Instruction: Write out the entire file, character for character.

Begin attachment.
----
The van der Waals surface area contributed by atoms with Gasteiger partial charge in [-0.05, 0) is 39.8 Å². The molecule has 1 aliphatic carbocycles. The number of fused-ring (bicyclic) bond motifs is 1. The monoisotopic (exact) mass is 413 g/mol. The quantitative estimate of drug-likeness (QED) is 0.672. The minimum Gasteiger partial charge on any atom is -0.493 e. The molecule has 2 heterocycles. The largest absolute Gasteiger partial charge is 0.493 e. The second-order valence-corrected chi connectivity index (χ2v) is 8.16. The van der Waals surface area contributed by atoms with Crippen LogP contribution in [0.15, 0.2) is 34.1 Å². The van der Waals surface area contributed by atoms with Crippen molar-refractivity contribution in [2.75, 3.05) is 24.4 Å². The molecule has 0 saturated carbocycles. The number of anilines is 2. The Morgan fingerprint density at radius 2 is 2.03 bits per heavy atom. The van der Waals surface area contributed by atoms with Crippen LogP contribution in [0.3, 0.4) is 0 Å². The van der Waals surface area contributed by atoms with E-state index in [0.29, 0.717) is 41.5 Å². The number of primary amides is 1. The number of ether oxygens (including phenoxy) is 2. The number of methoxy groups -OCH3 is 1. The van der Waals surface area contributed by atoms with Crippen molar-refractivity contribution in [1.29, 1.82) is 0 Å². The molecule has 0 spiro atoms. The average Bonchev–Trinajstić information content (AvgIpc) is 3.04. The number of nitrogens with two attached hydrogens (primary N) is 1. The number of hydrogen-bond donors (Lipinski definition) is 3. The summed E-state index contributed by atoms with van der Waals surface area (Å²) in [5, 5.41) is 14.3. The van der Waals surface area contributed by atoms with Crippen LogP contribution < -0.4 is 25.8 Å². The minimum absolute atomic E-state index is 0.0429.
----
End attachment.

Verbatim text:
The van der Waals surface area contributed by atoms with Gasteiger partial charge in [-0.05, 0) is 39.8 Å². The molecule has 1 aliphatic carbocycles. The number of fused-ring (bicyclic) bond motifs is 1. The monoisotopic (exact) mass is 413 g/mol. The quantitative estimate of drug-likeness (QED) is 0.672. The minimum Gasteiger partial charge on any atom is -0.493 e. The molecule has 2 heterocycles. The largest absolute Gasteiger partial charge is 0.493 e. The second-order valence-corrected chi connectivity index (χ2v) is 8.16. The van der Waals surface area contributed by atoms with Crippen LogP contribution in [0.15, 0.2) is 34.1 Å². The van der Waals surface area contributed by atoms with Crippen molar-refractivity contribution in [2.75, 3.05) is 24.4 Å². The molecule has 0 saturated carbocycles. The number of anilines is 2. The Morgan fingerprint density at radius 2 is 2.03 bits per heavy atom. The van der Waals surface area contributed by atoms with Crippen LogP contribution in [0.3, 0.4) is 0 Å². The van der Waals surface area contributed by atoms with E-state index in [0.29, 0.717) is 41.5 Å². The number of primary amides is 1. The number of ether oxygens (including phenoxy) is 2. The number of methoxy groups -OCH3 is 1. The van der Waals surface area contributed by atoms with Crippen molar-refractivity contribution in [1.29, 1.82) is 0 Å². The molecule has 0 spiro atoms. The average Bonchev–Trinajstić information content (AvgIpc) is 3.04. The number of nitrogens with two attached hydrogens (primary N) is 1. The number of hydrogen-bond donors (Lipinski definition) is 3. The summed E-state index contributed by atoms with van der Waals surface area (Å²) in [5, 5.41) is 14.3. The van der Waals surface area contributed by atoms with Crippen LogP contribution < -0.4 is 25.8 Å². The minimum absolute atomic E-state index is 0.0429.